Liability for ship-sourced oil pollution in the U.S. is subject to both federal and state law. The State of California recently enacted significantly increased criminal penalties for oil-spill related offenses in California waters.

The Oil Pollution Act of 1990 (33 U.S.C. 2701-2761) ("OPA 90") amends the Clean Water Act to address prevention and response mechanisms of large oil spills and create a liability and compensation regime for oil pollution within the navigable waters of the United States. OPA 90 violations can carry criminal penalties for vessel owners, operators and crewmembers.

OPA 90 allows individual U.S. states to impose and enforce their own liability regulations concerning oil pollution spills that occur within the state's jurisdiction. Under the OPA 90 model, vessel operators could be liable under both federal and state law for pollution incidents within state waters.

California's Lempert-Keene-Seastrand Oil Spill Prevention and Response Act (the "LOSPRA") recently made two significant changes: (1) doubled the existing minimum and maximum fines and (2) provided California courts with the opportunity to impose additional criminal fines.

  • Under the prior California law, the oil spill related violations could be criminally punished with fines between $5,000 to $500,000. Under the new law, the state must impose a fine between $10,000.00 to $1,000,000.00 per day.
  • The new law permits courts to impose an additional fine of up to $1,000 per gallon spilled.

The amendments only affect fines. The underlying offense relates to "persons," which includes individuals and corporate actors, who knowingly:

  • fail to follow the direction or orders of the administrator in connection with an oil spill;
  • fail to notify the Coast Guard that a vessel is disabled within one hour of the disability, and the vessel, while disabled, causes a discharge of oil that enters marine waters;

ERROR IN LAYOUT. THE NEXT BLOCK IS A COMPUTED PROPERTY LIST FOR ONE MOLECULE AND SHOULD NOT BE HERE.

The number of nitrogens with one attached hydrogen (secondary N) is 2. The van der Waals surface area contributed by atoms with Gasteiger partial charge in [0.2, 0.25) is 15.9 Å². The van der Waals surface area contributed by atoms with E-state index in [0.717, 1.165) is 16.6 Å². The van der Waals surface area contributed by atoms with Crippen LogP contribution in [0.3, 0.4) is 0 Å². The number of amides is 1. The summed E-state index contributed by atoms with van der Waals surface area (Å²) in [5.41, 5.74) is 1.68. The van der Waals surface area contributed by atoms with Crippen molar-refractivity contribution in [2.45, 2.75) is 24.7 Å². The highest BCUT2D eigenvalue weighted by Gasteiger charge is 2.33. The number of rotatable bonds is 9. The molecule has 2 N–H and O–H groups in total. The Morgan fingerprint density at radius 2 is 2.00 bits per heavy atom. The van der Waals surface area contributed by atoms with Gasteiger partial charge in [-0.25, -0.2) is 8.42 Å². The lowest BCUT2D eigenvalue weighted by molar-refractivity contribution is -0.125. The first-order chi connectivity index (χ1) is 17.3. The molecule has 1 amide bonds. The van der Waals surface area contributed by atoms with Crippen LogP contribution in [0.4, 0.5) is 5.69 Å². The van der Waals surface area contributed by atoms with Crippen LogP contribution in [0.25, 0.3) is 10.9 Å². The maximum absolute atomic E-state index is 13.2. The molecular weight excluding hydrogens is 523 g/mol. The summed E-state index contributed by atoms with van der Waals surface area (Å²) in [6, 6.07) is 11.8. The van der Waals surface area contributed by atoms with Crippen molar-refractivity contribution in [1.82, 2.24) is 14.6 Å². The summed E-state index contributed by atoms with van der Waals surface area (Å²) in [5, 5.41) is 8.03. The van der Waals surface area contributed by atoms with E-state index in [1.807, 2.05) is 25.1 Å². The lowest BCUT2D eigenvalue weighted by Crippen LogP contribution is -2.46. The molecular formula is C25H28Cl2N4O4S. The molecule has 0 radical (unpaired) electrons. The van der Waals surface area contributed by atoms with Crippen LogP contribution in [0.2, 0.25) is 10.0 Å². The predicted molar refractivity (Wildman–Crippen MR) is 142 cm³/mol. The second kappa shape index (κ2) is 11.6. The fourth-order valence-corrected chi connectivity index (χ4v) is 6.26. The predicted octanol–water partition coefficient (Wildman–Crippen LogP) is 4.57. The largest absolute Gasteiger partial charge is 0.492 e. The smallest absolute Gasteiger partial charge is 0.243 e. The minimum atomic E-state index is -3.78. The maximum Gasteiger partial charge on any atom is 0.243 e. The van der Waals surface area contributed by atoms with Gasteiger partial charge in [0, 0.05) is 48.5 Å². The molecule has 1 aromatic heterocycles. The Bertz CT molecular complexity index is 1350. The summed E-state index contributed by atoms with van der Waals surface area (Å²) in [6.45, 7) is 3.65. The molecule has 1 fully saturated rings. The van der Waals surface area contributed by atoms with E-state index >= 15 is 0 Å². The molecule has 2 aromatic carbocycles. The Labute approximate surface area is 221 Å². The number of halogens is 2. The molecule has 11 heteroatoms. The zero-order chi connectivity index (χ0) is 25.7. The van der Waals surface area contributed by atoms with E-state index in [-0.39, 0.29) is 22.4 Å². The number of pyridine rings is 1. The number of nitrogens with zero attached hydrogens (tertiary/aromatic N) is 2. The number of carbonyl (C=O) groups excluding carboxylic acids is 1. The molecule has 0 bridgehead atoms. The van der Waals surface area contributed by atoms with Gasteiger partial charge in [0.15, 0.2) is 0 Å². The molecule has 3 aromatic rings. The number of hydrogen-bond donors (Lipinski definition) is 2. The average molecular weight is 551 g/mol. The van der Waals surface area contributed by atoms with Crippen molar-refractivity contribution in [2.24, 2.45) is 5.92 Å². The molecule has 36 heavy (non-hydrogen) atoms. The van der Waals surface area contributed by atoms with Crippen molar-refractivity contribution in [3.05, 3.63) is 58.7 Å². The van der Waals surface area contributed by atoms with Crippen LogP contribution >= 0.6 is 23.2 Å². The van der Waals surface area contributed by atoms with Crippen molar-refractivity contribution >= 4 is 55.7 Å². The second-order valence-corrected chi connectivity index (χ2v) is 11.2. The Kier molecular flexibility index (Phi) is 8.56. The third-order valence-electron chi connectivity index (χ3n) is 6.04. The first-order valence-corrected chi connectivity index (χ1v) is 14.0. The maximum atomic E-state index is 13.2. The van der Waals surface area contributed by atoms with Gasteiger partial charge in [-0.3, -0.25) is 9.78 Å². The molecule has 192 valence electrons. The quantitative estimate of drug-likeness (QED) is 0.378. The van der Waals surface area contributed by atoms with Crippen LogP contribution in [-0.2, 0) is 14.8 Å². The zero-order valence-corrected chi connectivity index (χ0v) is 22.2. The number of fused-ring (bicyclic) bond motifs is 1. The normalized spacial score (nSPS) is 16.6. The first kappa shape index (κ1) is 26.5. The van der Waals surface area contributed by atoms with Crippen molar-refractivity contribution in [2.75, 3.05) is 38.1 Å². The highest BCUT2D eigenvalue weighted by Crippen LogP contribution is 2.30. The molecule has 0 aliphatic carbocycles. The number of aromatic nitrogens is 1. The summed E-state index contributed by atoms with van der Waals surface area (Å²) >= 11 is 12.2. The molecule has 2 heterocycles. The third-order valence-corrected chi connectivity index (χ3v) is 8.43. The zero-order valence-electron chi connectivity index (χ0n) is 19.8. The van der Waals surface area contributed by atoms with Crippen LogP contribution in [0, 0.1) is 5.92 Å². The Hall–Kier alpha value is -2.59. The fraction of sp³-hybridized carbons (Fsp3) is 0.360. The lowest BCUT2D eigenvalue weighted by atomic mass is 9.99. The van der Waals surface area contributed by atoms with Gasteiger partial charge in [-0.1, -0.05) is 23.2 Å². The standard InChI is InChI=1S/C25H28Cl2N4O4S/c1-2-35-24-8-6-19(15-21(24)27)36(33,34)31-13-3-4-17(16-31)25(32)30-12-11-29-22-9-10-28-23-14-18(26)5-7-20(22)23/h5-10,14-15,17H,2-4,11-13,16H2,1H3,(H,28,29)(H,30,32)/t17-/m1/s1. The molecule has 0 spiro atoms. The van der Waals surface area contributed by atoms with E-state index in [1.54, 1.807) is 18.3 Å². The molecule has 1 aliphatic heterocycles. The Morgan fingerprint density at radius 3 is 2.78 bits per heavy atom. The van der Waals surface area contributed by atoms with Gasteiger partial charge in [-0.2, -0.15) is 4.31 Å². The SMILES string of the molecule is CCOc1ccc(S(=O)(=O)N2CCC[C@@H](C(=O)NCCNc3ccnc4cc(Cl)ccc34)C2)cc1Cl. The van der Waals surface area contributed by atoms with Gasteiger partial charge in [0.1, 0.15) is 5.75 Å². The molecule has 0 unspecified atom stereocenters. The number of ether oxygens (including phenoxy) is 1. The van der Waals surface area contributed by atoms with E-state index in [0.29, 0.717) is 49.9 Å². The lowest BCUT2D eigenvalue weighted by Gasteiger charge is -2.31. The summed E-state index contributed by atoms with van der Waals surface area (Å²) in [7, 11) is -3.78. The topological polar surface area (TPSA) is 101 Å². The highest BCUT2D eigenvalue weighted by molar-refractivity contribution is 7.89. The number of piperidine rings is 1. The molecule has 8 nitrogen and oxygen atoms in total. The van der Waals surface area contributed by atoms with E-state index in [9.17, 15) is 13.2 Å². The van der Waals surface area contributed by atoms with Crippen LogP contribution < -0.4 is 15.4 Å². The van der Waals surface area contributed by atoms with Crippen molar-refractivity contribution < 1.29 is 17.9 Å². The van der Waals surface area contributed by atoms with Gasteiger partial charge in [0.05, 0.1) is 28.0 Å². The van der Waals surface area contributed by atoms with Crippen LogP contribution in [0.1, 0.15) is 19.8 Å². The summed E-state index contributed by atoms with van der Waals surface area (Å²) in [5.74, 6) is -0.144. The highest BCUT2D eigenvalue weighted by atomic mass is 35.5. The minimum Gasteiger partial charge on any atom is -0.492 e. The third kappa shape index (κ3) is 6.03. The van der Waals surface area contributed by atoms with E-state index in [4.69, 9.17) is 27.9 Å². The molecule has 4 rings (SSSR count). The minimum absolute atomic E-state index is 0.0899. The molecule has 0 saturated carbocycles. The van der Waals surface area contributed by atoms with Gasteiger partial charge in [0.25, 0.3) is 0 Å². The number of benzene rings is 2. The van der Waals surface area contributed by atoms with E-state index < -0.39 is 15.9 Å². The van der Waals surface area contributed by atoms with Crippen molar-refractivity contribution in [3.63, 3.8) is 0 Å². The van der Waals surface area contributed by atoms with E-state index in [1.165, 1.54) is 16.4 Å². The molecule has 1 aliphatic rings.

• engage in or cause the discharge or spill of oil into waters of the state, or a person who reasonably should have known that the person was engaging in or causing the discharge or spill of oil into waters of the state;
  • fail to begin cleanup, abatement, or removal of spilled oil.

The amended bill is available here.

California has taken a strong stance regarding oil spills and fines in the past; for instance, in 2007 when the M/V Cosco Busan containership crashed into a tower of the Bay Bridge. The crash resulted in the release of almost 60,000 gallon of heavy bunker fuel into the bay and the owners and operators of the vessel were required to pay $44.4 million for damages and penalties.

The latest major oil spill in California, also known as the 2015 Refugio oil spill, occurred along the shore of Santa Barbara when a pipeline ruptured and 140,000 gallons of oil spilled into the Pacific Ocean. In 2019, the pipeline company was sentenced to pay $3.3 million in fines and penalties.

How the LOSPRA amendments will be applied to future spills remains to be seen. The LOSPRA amendment render it clear that in an oil spill both criminal and civil liability may attach.

Early risk assessment is critical. As with any pollution incident, vessel operators must conduct a diligent investigation with the assistance of counsel. Depending on the nature of the incident, stakeholders should also consider retaining a criminal defense attorney as well.